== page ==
Pam Blondin is a risk taker.
The owner of downtown Raleigh’s arguably most famous retail spot, DECO Raleigh, Blondin’s been taking the road less traveled for more than 40 years.1
Risk was April’s Creative Mornings worldwide topic of conversation, and Blondin killed it. Yes, she used definitions in her talk (“I know, everybody does it”), admitted that her speech was printed out in 20-point type, warned us not to expect a TED talk (“I can’t do that sh*t”) and “glowed” her way through decades of stories (“girls don’t sweat, they glow, plus I have allergies so I’ll basically drip my way through this”), but the capacity audience hung on her every word.
For good reason.
Blondin, 55, started taking risks early. At 15, disgusted by the bad behavior of her sister’s soccer coach “screaming at the girls like it was the World Cup” even though it was “amoeba soccer” she gladly took over as coach when he was kicked off the team. “Mind you, it was the ’70s, and girls weren’t empowered yet. I was doing something only dads did, not moms, as a teenager.”
A soccer veteran, she decided the best course of action was to turn it back into a game, using checkers to teach the girls their positions and going from the bottom of the league to winning the tournament2 and, whoa, meeting Pele.
That passionate, practical determination is still evident. Blondin reminded the crowd that history is a chronicle of risks — that more than one person probably thought the Eiffel Tower was the ugliest structure they’d ever seen — and asking us to think about our own memories, wagering that many of them were our own versions of stepping outside the lines.
She peppered in some inspiring quotes such as “creativity is the act of making something from nothing” and that creativity, imagination, innovation all require risking something: safety, comfort, peace, even happiness.
Unintended consequences are a huge part of risk, the part that scares many of us away from venturing into uncharted territory. Blondin acknowledged that, and in the next breath pushed us with the thought that over time “if it’s still in your mind it’s worth taking a risk.”
It took Blondin awhile to take her own advice. After more than 25 successful years in the non-profit world she participated in a leadership session that included creating a “vision board” with four quadrants representing what personal, spiritual, work and family meant to her. That process, combined with a consultant asking “are you happy?” after discovering she was in a tiny minority with an ENTP (extroversion, intuition, thinking, perception) Myers-Briggs result, led her to realize she was living someone else’s mission, not hers.
Although Blondin’s story was personal, the steps she took on her journey to open DECO Raleigh can easily translate to anyone on a mission to make a change:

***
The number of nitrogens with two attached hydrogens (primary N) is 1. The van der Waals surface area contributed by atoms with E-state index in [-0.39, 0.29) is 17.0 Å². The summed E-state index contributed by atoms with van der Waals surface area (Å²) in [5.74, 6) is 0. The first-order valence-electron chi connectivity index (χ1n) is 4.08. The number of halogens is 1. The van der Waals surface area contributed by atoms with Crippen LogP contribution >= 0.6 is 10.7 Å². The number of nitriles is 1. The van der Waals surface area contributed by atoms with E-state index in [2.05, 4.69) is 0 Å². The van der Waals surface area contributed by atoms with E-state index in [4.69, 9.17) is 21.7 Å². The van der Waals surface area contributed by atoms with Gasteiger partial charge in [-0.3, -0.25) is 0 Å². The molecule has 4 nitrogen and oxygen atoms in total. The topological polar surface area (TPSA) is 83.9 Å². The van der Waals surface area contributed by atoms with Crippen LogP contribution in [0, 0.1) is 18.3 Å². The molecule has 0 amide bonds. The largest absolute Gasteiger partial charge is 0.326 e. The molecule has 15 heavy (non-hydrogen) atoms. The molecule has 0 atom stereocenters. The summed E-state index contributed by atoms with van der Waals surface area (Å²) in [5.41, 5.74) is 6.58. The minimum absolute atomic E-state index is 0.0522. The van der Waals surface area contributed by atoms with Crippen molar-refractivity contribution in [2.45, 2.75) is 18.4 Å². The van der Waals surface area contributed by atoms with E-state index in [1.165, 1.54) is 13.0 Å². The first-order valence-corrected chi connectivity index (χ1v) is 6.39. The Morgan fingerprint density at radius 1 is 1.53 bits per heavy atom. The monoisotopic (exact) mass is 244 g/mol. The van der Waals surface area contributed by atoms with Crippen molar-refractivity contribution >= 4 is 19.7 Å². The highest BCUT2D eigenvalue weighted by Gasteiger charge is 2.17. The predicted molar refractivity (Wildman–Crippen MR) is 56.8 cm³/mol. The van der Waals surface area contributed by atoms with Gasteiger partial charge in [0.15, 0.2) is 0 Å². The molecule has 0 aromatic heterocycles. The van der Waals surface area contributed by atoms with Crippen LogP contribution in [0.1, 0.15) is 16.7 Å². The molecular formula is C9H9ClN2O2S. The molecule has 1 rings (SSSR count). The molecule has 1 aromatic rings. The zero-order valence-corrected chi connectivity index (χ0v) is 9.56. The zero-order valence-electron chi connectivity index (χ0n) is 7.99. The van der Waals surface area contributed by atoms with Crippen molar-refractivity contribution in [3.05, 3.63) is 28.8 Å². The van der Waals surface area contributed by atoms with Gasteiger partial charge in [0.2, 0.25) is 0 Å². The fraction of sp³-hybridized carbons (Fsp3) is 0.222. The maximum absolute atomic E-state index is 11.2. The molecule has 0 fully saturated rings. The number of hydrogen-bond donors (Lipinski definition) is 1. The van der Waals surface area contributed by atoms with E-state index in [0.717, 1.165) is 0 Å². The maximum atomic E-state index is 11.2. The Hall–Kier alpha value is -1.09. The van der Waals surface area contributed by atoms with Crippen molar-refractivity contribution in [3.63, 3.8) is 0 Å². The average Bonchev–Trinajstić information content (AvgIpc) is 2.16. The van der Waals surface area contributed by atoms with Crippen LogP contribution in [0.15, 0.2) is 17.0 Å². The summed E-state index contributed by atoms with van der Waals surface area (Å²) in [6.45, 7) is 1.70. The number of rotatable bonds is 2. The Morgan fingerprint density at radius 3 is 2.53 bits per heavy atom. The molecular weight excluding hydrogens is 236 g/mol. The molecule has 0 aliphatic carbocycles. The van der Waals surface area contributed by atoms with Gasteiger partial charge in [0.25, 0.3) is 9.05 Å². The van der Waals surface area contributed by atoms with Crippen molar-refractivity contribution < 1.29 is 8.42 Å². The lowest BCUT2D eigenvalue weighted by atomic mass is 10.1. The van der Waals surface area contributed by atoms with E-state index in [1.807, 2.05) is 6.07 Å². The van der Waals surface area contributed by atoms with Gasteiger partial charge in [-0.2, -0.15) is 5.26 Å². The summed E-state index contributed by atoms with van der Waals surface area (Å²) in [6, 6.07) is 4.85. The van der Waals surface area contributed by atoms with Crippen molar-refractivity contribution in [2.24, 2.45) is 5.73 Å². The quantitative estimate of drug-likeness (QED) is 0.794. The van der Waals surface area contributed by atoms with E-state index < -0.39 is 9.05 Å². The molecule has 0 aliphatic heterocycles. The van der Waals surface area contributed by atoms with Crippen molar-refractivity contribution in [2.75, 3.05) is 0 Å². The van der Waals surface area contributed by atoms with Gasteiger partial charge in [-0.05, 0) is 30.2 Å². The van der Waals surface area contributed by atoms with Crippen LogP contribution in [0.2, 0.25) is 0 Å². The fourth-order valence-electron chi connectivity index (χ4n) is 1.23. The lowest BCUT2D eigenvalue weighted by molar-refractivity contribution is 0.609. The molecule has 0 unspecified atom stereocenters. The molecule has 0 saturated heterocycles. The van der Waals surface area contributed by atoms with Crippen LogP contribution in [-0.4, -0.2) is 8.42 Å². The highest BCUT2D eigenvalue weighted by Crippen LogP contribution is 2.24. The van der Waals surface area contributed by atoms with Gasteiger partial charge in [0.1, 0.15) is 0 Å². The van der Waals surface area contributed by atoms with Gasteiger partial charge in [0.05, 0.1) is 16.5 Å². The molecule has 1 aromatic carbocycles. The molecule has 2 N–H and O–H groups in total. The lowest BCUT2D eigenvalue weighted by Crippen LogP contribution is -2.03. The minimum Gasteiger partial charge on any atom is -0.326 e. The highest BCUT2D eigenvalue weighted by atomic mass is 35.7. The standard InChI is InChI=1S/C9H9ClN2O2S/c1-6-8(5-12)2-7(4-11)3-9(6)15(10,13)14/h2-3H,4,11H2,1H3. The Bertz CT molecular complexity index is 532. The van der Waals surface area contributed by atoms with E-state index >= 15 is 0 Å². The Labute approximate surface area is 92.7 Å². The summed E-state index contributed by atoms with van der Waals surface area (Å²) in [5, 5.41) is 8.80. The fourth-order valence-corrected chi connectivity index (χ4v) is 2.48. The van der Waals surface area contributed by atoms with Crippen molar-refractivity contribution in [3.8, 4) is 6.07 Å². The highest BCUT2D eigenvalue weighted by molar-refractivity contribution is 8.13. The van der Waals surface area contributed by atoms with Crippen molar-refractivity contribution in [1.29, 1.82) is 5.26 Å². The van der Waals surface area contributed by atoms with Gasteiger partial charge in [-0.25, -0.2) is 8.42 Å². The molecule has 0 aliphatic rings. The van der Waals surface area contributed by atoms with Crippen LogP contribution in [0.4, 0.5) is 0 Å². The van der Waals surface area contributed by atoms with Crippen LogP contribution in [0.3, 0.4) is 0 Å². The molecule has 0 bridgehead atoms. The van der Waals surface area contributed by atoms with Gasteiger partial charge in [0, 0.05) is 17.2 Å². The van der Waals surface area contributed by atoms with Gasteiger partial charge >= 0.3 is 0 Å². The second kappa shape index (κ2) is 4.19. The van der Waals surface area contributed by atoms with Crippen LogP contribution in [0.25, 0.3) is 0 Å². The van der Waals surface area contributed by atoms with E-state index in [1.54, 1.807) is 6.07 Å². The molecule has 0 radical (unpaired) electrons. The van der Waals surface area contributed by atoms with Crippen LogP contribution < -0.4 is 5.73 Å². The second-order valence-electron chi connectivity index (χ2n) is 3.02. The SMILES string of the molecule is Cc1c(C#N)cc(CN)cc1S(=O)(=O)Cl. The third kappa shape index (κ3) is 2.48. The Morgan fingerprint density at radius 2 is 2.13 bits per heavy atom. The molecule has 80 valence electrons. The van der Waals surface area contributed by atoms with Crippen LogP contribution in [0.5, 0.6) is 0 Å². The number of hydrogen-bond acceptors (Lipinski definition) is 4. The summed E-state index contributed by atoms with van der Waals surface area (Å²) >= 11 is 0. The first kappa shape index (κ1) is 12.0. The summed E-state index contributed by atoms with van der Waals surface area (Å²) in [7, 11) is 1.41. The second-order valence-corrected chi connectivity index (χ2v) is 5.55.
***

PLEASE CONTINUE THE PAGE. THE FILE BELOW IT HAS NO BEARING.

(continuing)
- Get support: “Find people who think the way you do; I couldn’t have done it without all my friends.”
- Make a plan: “There will be ‘oh holy sh*t’ moments but write down those questions and answer those in your plan. Force yourself to see how you’re going to make it all work and if you don’t have the answer go find people; remember that negative voices are valuable.”
- Think positive: Blondin credits Baltimore and other cities that inspired her.
- Mission Statement = Roadmap: Hers was simple, to make some money and contribute to the community. She knew she was on the right track when after hosting a group of young girls one wrote back and said “…I loved using the cash register.”3
- Practice: For Blondin it means “taking one for the team” after an experience in 4th grade when she stood up to the teacher on behalf of the whole class. The gratitude motivated her. “So many times people have thanked me for ‘being the one to say it.'”
Her rules of business are beautifully simple:
Sometimes, being honest means saying “no” and it certainly means saying what you need, and what you mean.
She says “yes” a lot, counseling countless wannabe business owners and investing her time and energy into:
- downtown Raleigh’s first parklet, raleigh [ ] space
- pop-up shop Flight, earning $7,000 over the holidays to fund cool urban projects
- and recently serving on a retail task force figuring out the best ways to support existing Raleigh retail and to attract new businesses.
“No assholes is probably the best thing about owning my own business. I do pick and choose, and I don’t tell people how they’re behaving, I just won’t play. I don’t have to be aggressive. It’s liberating.”4
Blondin built her life-changing vision board in a creative frenzy, and it still hangs over her bed where she can see it every morning. Raleigh’s lucky that she’s expanded her “canvas” to the streets of downtown, where we can all benefit from the risks she’s embraced.
Her next visible venture is a mural on the sidewalk in front of the parklet, best viewed from above. It’s a colorful reminder that “we need to let our elected officials know that we LIKE risk. It will transform our city and here’s why: It will make Raleigh the kick-ass town we know it is.
“What are you waiting for?”
- When she first talked about opening a cool gift store everyone said “Go to Cameron Village! Why in the world would you want to be downtown?” ↩
- When you actually EARNED a trophy instead of getting one for “participating” ↩
- Hannah likely has a job waiting for her when she turns 16. ↩
- If you ever hear “I just don’t think our work styles are compatible” from Blondin you should probably take a good long look in the mirror. ↩